This directive gives the server administrator greater control over abnormal client request behavior, which may be useful for avoiding some forms of denial-of-service attacks. The value should be increased if normal clients see an error response from the server that indicates too many fields were sent in the request.

    For example:

    LimitRequestFields 50

    LimitRequestFieldsize directive

    Syntax: LimitRequestFieldsize bytes
    Default: LimitRequestFieldsize 8190
    Context: server config
    Status: core
    Compatibility: LimitRequestFieldsize is only available in Apache 1.3.2 and later.

    This directive specifies the number of bytes from 0 to the value of the compile-time constant DEFAULT_LIMIT_REQUEST_FIELDSIZE (8190 as distributed) that will be allowed in an HTTP request header.

    The LimitRequestFieldsize directive allows the server administrator to reduce the limit on the allowed size of an HTTP request header field below the normal input buffer size compiled with the server. A server needs this value to be large enough to hold any one header field from a normal client request. The size of a normal request header field will vary greatly among different client implementations, often depending upon the extent to which a user has configured their browser to support detailed content negotiation.

    This directive gives the server administrator greater control over abnormal client request behavior, which may be useful for avoiding some forms of denial-of-service attacks.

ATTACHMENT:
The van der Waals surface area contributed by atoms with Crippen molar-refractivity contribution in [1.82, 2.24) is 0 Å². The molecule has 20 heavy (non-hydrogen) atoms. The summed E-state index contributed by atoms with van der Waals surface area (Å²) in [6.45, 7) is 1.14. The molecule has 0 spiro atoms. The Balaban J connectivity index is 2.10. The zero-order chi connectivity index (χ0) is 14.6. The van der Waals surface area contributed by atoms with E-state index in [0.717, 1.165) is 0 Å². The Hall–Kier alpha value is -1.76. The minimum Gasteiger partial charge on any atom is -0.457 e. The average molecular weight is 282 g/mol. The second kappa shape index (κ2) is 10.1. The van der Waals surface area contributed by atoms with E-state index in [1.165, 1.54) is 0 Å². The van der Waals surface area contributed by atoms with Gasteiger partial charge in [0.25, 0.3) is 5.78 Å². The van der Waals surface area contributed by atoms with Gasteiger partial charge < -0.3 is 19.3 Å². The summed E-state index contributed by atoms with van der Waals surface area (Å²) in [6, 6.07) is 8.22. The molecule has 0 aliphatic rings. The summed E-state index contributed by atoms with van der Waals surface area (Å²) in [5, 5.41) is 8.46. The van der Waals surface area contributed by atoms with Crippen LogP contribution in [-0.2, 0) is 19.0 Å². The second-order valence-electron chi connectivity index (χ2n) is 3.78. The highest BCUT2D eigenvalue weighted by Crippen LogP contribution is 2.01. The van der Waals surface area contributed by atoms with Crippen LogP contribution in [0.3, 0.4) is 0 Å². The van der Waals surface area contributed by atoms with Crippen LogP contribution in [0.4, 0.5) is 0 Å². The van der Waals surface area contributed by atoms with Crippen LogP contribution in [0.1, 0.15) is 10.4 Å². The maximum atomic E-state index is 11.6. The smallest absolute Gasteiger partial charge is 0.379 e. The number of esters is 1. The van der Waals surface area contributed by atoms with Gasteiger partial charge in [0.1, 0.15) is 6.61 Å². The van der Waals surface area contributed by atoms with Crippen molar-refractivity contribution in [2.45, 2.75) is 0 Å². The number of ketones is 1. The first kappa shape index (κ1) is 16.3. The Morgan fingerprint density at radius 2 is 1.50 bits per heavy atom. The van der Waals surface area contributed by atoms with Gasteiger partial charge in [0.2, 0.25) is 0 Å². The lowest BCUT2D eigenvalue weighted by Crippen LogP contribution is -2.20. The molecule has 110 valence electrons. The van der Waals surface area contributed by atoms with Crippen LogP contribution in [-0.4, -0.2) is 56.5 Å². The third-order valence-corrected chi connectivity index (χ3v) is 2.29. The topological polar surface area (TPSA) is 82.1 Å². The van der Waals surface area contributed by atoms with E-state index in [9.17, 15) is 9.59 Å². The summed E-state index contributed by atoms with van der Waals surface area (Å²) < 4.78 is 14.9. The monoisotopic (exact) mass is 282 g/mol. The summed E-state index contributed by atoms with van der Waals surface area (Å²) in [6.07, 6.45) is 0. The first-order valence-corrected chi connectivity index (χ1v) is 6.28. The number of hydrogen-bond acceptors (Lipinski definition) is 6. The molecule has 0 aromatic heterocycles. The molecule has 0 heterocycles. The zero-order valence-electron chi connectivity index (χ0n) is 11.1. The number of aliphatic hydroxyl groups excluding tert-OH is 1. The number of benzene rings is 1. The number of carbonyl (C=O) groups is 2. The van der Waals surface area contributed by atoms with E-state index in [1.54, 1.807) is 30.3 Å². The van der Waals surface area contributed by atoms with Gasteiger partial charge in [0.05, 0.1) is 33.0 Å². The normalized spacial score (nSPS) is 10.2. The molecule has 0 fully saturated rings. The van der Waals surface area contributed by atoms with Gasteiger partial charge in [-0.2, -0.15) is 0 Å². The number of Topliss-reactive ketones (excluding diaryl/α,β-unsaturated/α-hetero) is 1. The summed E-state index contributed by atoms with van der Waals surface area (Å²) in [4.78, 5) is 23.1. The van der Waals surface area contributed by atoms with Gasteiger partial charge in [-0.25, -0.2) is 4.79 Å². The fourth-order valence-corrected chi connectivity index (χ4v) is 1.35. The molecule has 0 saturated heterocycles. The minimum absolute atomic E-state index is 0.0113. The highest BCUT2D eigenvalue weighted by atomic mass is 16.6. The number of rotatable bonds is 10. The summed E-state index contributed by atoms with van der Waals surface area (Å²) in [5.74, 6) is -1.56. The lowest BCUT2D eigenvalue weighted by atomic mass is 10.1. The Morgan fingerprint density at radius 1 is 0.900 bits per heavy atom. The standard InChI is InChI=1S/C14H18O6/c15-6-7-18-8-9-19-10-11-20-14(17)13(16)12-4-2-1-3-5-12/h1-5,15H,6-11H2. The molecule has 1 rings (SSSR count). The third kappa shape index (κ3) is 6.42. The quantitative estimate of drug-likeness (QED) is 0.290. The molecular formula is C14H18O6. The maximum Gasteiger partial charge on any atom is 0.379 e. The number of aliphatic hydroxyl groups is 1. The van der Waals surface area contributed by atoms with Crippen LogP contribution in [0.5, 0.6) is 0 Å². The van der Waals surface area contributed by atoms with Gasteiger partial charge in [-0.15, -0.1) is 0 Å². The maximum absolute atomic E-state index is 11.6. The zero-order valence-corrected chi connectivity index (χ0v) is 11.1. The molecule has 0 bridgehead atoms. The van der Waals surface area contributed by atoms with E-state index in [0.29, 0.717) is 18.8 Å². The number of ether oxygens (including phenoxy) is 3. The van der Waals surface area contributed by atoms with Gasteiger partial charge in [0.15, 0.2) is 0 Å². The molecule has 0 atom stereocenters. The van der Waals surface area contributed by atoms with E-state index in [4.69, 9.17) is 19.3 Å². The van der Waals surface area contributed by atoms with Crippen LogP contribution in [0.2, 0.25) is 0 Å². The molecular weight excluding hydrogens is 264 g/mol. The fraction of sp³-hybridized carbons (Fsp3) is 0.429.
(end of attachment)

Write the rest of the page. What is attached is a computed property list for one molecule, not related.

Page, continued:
For example:

    LimitRequestFieldSize 16380

    Under normal conditions, the value should not be changed from the default.


    LimitRequestLine directive

    Syntax: LimitRequestLine bytes
    Default: LimitRequestLine 8190
    Context: server config
    Status: core
    Compatibility: LimitRequestLine is only available in Apache 1.3.2 and later.

    This directive sets the number of bytes from 0 to the value of the compile-time constant DEFAULT_LIMIT_REQUEST_LINE (8190 as distributed) that will be allowed on the HTTP request-line.

    The LimitRequestLine directive allows the server administrator to reduce the limit on the allowed size of a client’s HTTP request-line below the normal input buffer size compiled with the server. Since the request-line consists of the HTTP method, URI, and protocol version, the LimitRequestLine directive places a restriction on the length of a request-URI allowed for a request on the server. A server needs this value to be large enough to hold any of its resource names, including any information that might be passed in the query part of a GET request.